With Sweden still lacking a government almost three months after a parliamentary election, the country’s research leaders have started to call for short-term measures to be put in place so that research does not falter amid the uncertainty.
Göran Hansson, secretary-general of the Royal Swedish Academy of Sciences, said that the present gridlock and political uncertainty could pose problems for Swedish contributions to European projects and programmes. He wants to see a temporary solution put in place. “We need a new research proposition that bridges to 2020,” he said.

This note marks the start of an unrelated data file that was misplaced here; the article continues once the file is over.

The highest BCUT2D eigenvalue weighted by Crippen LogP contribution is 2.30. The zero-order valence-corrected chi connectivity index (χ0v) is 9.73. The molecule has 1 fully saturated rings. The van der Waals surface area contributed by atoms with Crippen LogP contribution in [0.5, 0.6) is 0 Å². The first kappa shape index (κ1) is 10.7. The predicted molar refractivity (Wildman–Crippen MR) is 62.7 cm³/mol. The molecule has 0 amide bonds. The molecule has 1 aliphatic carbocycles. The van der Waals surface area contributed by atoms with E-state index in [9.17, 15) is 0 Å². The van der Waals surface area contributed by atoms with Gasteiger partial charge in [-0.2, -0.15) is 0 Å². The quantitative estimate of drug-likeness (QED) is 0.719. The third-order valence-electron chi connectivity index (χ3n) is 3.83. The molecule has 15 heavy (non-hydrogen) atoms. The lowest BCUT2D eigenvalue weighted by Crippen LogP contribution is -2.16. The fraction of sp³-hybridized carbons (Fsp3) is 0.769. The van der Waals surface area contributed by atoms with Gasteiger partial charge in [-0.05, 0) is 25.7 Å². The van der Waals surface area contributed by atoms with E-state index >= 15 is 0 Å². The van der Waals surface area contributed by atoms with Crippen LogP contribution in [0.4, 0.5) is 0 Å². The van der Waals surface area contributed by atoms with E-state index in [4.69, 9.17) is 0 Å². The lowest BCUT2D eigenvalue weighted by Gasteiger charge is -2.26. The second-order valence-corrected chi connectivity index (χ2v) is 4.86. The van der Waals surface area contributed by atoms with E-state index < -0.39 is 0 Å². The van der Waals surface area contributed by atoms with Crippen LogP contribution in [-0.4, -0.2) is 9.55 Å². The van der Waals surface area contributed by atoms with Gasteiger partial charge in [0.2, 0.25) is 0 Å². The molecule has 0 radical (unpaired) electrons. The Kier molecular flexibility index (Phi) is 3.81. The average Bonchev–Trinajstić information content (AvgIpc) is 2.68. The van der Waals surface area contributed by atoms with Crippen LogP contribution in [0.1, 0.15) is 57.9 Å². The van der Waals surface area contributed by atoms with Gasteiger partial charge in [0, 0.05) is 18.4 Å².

A centre-left coalition led by the Social Democratic Party won 144 seats out of 349 in the election on 9 September, while a centre-right coalition led by the Moderate Party won 143 seats. This left neither with a majority and paved the way for months of complex negotiations. Both sides refuse to cooperate with the far-right Sweden Democrats, who won 62 seats.